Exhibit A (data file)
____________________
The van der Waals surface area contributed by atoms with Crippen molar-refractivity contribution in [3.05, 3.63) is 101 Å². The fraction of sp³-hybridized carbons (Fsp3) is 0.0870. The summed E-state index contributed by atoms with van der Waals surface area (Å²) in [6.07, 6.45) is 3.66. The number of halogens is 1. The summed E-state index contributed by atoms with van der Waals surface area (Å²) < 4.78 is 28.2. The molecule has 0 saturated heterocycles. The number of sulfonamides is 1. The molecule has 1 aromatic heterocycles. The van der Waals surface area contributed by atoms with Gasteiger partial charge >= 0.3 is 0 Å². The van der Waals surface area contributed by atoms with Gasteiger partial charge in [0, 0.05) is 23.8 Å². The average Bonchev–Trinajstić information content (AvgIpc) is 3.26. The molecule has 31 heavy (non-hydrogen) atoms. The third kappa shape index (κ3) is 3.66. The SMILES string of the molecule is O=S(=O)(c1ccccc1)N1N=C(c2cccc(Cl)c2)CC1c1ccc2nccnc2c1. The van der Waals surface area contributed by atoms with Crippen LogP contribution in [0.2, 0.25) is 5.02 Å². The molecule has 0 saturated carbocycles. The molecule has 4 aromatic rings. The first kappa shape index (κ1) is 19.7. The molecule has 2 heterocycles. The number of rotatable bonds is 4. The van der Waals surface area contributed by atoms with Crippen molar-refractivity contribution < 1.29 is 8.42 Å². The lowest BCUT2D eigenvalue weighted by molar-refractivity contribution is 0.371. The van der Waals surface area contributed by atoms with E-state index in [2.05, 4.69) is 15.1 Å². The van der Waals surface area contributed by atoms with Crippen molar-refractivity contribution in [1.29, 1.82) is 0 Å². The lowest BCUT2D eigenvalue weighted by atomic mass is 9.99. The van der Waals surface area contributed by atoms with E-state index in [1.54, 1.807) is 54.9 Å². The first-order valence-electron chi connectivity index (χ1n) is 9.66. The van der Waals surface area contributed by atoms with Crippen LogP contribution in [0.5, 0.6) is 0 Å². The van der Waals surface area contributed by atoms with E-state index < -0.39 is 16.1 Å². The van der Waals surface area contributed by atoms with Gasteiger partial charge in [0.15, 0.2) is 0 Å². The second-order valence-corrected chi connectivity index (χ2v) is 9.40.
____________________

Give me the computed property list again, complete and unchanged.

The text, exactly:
The van der Waals surface area contributed by atoms with Crippen molar-refractivity contribution in [3.05, 3.63) is 101 Å². The fraction of sp³-hybridized carbons (Fsp3) is 0.0870. The summed E-state index contributed by atoms with van der Waals surface area (Å²) in [6.07, 6.45) is 3.66. The number of halogens is 1. The summed E-state index contributed by atoms with van der Waals surface area (Å²) < 4.78 is 28.2. The molecule has 0 saturated heterocycles. The number of sulfonamides is 1. The molecule has 1 aromatic heterocycles. The van der Waals surface area contributed by atoms with Gasteiger partial charge >= 0.3 is 0 Å². The van der Waals surface area contributed by atoms with Gasteiger partial charge in [0, 0.05) is 23.8 Å². The average Bonchev–Trinajstić information content (AvgIpc) is 3.26. The molecule has 31 heavy (non-hydrogen) atoms. The third kappa shape index (κ3) is 3.66. The SMILES string of the molecule is O=S(=O)(c1ccccc1)N1N=C(c2cccc(Cl)c2)CC1c1ccc2nccnc2c1. The van der Waals surface area contributed by atoms with Crippen LogP contribution in [0.2, 0.25) is 5.02 Å². The molecule has 0 saturated carbocycles. The molecule has 4 aromatic rings. The first kappa shape index (κ1) is 19.7. The molecule has 2 heterocycles. The number of rotatable bonds is 4. The van der Waals surface area contributed by atoms with Crippen molar-refractivity contribution < 1.29 is 8.42 Å². The lowest BCUT2D eigenvalue weighted by molar-refractivity contribution is 0.371. The van der Waals surface area contributed by atoms with E-state index in [2.05, 4.69) is 15.1 Å². The van der Waals surface area contributed by atoms with Crippen molar-refractivity contribution in [1.29, 1.82) is 0 Å². The lowest BCUT2D eigenvalue weighted by atomic mass is 9.99. The van der Waals surface area contributed by atoms with E-state index in [1.54, 1.807) is 54.9 Å². The first-order valence-electron chi connectivity index (χ1n) is 9.66. The van der Waals surface area contributed by atoms with Crippen LogP contribution in [0.5, 0.6) is 0 Å². The van der Waals surface area contributed by atoms with E-state index < -0.39 is 16.1 Å². The van der Waals surface area contributed by atoms with Gasteiger partial charge in [0.15, 0.2) is 0 Å². The second-order valence-corrected chi connectivity index (χ2v) is 9.40.